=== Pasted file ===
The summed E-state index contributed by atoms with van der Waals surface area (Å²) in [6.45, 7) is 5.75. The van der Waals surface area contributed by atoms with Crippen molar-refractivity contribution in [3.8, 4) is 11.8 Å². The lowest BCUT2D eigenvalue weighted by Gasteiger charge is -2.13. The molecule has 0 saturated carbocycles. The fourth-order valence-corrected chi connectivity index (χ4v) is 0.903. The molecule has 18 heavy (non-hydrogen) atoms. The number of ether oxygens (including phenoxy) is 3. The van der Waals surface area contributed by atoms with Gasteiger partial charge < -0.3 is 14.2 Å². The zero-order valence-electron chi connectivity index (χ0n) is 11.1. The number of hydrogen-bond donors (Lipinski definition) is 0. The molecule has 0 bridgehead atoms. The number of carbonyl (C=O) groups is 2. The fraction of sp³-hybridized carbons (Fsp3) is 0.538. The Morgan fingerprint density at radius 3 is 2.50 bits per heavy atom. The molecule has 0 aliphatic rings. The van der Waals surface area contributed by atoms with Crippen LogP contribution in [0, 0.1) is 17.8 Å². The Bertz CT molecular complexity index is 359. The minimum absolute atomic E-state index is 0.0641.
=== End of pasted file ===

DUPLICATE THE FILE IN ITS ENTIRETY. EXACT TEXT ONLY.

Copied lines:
The summed E-state index contributed by atoms with van der Waals surface area (Å²) in [6.45, 7) is 5.75. The van der Waals surface area contributed by atoms with Crippen molar-refractivity contribution in [3.8, 4) is 11.8 Å². The lowest BCUT2D eigenvalue weighted by Gasteiger charge is -2.13. The molecule has 0 saturated carbocycles. The fourth-order valence-corrected chi connectivity index (χ4v) is 0.903. The molecule has 18 heavy (non-hydrogen) atoms. The number of ether oxygens (including phenoxy) is 3. The van der Waals surface area contributed by atoms with Gasteiger partial charge < -0.3 is 14.2 Å². The zero-order valence-electron chi connectivity index (χ0n) is 11.1. The number of hydrogen-bond donors (Lipinski definition) is 0. The molecule has 0 bridgehead atoms. The number of carbonyl (C=O) groups is 2. The fraction of sp³-hybridized carbons (Fsp3) is 0.538. The Morgan fingerprint density at radius 3 is 2.50 bits per heavy atom. The molecule has 0 aliphatic rings. The van der Waals surface area contributed by atoms with Crippen LogP contribution in [0, 0.1) is 17.8 Å². The Bertz CT molecular complexity index is 359. The minimum absolute atomic E-state index is 0.0641.